The following is a summary of “Diabetes mellitus and latent tuberculosis infection: an updated meta-analysis and systematic review,” published in the November 2023 issue of Infectious Disease by Zhou et al.


Prior research has established a connection between diabetes mellitus (DM) and latent tuberculosis infection (LTBI), motivating this investigation to enhance our comprehension of this association.

Researchers initiated a retrospective study employing a systematic review and meta-analysis to investigate the connection between DM and LTBI and establish a valuable reference point for future research.

They performed thorough searches across Embase, Cochrane Library, and PubMed without imposing any initial date or language limitations (July 19, 2022). This involved observational research comparing LTBI rates in DM and non-DM groups, reporting aRR or aOR results. Study quality was assessed using the Newcastle–Ottawa Scale. Pooled effect estimates with 95% CI were calculated via random-effects models.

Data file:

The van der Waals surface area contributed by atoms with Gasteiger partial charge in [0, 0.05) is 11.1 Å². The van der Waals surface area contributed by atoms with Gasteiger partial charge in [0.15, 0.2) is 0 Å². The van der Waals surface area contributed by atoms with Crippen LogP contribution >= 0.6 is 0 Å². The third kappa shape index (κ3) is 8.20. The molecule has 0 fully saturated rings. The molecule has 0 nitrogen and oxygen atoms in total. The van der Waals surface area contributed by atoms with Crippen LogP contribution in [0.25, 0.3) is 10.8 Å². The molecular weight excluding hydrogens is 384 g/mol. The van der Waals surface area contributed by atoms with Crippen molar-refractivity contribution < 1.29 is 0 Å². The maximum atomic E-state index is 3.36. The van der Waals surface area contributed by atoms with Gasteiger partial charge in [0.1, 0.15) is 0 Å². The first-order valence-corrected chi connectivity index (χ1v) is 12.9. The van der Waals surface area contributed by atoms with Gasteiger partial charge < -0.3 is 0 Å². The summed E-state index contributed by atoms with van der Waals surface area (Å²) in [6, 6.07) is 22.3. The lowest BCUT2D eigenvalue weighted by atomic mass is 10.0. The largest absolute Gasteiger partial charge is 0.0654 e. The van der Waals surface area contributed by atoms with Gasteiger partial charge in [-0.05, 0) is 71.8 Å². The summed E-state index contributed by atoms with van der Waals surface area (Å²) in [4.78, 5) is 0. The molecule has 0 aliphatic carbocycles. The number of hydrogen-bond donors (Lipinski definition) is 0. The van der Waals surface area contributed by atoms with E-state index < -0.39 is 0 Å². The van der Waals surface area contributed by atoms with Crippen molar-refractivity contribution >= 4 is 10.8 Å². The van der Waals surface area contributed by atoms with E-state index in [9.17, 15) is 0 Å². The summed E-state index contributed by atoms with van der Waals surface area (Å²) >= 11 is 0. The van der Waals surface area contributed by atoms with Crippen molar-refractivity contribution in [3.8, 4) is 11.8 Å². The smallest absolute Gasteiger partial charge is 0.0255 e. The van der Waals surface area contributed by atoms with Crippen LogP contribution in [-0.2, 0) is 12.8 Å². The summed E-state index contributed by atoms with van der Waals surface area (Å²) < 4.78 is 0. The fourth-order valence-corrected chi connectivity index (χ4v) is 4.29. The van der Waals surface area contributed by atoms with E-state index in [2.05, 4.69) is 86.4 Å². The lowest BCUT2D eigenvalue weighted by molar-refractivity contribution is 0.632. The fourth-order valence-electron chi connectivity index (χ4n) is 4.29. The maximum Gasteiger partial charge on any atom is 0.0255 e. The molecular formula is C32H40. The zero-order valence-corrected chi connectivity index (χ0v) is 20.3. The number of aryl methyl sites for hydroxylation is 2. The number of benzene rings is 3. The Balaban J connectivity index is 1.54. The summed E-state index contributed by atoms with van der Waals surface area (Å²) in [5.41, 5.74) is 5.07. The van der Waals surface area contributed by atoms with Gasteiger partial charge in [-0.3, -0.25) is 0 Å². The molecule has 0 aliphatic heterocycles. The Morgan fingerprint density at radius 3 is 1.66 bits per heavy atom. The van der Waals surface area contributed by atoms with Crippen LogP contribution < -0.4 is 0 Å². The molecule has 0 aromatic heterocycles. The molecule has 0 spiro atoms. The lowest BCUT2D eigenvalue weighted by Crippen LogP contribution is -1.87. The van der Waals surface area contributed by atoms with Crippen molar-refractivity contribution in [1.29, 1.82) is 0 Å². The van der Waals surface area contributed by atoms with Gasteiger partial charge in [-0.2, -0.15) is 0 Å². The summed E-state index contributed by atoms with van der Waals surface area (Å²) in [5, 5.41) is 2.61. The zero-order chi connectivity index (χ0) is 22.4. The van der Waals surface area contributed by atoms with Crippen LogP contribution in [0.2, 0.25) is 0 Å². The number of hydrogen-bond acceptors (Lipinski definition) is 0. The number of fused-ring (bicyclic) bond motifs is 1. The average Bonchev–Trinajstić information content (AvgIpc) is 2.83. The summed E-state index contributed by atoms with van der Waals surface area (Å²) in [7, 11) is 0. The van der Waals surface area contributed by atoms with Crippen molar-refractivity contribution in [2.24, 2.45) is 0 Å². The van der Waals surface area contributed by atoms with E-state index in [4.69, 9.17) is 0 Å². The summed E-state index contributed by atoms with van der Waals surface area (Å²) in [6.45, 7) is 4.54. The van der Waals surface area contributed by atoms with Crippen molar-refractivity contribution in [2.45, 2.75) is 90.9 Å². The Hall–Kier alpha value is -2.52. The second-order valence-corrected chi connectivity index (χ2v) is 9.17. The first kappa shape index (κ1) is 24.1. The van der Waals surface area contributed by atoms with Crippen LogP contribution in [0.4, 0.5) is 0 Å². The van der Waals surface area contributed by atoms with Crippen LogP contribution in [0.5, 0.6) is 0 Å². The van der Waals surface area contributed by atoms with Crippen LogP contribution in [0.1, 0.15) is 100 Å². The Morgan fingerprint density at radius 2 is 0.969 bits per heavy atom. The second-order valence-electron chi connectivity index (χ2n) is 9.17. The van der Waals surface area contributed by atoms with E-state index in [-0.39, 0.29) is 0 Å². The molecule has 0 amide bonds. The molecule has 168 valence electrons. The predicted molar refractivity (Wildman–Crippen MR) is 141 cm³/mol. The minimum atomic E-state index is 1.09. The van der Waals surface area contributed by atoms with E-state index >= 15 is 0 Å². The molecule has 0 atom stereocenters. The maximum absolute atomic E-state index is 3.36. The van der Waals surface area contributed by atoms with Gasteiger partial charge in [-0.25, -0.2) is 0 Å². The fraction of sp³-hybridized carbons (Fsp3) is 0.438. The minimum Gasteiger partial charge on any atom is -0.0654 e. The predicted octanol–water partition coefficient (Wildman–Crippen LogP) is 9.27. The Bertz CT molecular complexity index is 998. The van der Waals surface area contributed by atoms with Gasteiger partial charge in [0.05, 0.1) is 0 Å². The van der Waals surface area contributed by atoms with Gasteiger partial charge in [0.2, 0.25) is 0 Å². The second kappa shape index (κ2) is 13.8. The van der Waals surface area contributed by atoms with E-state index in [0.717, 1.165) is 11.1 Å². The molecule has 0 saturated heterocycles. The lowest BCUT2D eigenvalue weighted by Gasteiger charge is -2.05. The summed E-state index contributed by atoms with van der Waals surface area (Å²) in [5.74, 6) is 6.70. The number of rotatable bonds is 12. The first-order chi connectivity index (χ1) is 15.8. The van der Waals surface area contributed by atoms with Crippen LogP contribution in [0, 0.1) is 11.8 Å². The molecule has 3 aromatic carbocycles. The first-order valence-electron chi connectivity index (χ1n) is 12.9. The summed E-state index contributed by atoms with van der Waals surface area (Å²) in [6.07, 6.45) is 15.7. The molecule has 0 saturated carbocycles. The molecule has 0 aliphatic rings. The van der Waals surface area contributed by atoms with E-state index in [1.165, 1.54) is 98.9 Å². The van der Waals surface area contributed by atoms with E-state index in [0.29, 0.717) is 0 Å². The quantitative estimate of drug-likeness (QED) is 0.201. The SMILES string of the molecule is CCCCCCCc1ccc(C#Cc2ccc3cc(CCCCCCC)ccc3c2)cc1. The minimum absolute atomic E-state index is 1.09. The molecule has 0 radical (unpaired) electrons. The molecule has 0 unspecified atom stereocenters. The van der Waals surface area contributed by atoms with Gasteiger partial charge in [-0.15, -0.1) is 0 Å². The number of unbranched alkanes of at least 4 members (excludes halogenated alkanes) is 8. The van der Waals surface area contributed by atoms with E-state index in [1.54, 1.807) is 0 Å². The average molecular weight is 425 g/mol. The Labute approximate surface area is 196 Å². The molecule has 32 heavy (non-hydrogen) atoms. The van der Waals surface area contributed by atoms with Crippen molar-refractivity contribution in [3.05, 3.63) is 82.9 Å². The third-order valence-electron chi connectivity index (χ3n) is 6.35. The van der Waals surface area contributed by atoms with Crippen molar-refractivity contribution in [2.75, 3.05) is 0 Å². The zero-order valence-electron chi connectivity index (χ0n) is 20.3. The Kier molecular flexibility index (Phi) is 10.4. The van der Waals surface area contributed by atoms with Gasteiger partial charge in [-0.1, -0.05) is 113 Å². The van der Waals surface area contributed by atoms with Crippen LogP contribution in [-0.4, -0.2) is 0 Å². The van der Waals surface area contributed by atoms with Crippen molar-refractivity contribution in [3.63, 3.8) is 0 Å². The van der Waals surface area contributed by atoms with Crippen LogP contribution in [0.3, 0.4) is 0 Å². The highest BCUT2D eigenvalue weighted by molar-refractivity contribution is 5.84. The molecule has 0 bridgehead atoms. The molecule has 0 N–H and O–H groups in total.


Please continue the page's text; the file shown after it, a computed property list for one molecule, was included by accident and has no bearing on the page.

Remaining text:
The results showed 22 studies with a total of 68,256 subjects. Among these, three cohort studies met the eligibility criteria, yielding a combined aRR of 1.26 (95% CI: 0.71–2.23). Additionally, 19 cross-sectional studies showed a combined aOR 1.21 (95% CI: 1.14–1.29). The pooled estimate for the crude RR (cRR) from the three cohort studies was 1.62 (95% CI: 1.03–2.57). Among the cross-sectional studies in the analysis, 16 provided crude ORs, resulting in a combined crude OR (cOR) estimate of 1.64 (95% CI: 1.36–1.97). When comparing the diagnosis of diabetes, the pooled aOR for the HbA1c group exceeded that of the self-reported group (pooled aOR: 1.56, 95% CI: 1.24–1.96 vs. 1.17, 95% CI: 1.06–1.28).

They concluded that DM was linked to an increased risk of LTBI, necessitating further research and tailored public health measures.

Source: bmcinfectdis.biomedcentral.com/articles/10.1186/s12879-023-08775-y



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